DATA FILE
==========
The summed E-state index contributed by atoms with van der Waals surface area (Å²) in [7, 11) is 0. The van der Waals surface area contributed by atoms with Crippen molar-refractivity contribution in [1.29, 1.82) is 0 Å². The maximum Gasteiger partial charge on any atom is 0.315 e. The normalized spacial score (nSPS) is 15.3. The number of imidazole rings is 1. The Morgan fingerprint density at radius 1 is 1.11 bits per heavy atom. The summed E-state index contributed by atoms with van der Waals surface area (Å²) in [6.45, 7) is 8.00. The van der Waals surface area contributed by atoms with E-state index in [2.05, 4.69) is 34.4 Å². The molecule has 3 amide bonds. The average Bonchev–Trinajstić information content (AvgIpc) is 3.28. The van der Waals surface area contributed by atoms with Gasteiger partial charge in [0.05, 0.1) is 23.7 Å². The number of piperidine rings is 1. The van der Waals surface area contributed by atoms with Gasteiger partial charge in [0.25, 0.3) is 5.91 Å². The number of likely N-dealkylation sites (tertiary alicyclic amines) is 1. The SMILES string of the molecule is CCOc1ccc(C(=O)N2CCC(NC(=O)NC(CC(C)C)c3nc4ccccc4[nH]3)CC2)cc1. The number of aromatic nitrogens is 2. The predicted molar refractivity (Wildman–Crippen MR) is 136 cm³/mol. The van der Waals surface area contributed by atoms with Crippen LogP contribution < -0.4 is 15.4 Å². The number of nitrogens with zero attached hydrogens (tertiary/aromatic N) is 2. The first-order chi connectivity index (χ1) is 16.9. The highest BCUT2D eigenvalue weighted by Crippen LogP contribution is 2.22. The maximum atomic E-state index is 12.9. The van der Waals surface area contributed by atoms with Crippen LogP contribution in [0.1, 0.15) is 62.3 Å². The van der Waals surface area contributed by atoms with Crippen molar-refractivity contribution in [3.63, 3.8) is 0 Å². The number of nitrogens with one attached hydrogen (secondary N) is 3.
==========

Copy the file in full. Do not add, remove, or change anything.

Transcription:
The summed E-state index contributed by atoms with van der Waals surface area (Å²) in [7, 11) is 0. The van der Waals surface area contributed by atoms with Crippen molar-refractivity contribution in [1.29, 1.82) is 0 Å². The maximum Gasteiger partial charge on any atom is 0.315 e. The normalized spacial score (nSPS) is 15.3. The number of imidazole rings is 1. The Morgan fingerprint density at radius 1 is 1.11 bits per heavy atom. The summed E-state index contributed by atoms with van der Waals surface area (Å²) in [6.45, 7) is 8.00. The van der Waals surface area contributed by atoms with E-state index in [2.05, 4.69) is 34.4 Å². The molecule has 3 amide bonds. The average Bonchev–Trinajstić information content (AvgIpc) is 3.28. The van der Waals surface area contributed by atoms with Gasteiger partial charge in [0.05, 0.1) is 23.7 Å². The number of piperidine rings is 1. The van der Waals surface area contributed by atoms with Gasteiger partial charge in [0.25, 0.3) is 5.91 Å². The number of likely N-dealkylation sites (tertiary alicyclic amines) is 1. The SMILES string of the molecule is CCOc1ccc(C(=O)N2CCC(NC(=O)NC(CC(C)C)c3nc4ccccc4[nH]3)CC2)cc1. The number of aromatic nitrogens is 2. The predicted molar refractivity (Wildman–Crippen MR) is 136 cm³/mol. The van der Waals surface area contributed by atoms with Crippen LogP contribution < -0.4 is 15.4 Å². The number of nitrogens with zero attached hydrogens (tertiary/aromatic N) is 2. The first-order chi connectivity index (χ1) is 16.9. The highest BCUT2D eigenvalue weighted by Crippen LogP contribution is 2.22. The maximum atomic E-state index is 12.9. The van der Waals surface area contributed by atoms with Crippen LogP contribution in [0.1, 0.15) is 62.3 Å². The van der Waals surface area contributed by atoms with Crippen molar-refractivity contribution in [3.63, 3.8) is 0 Å². The number of nitrogens with one attached hydrogen (secondary N) is 3.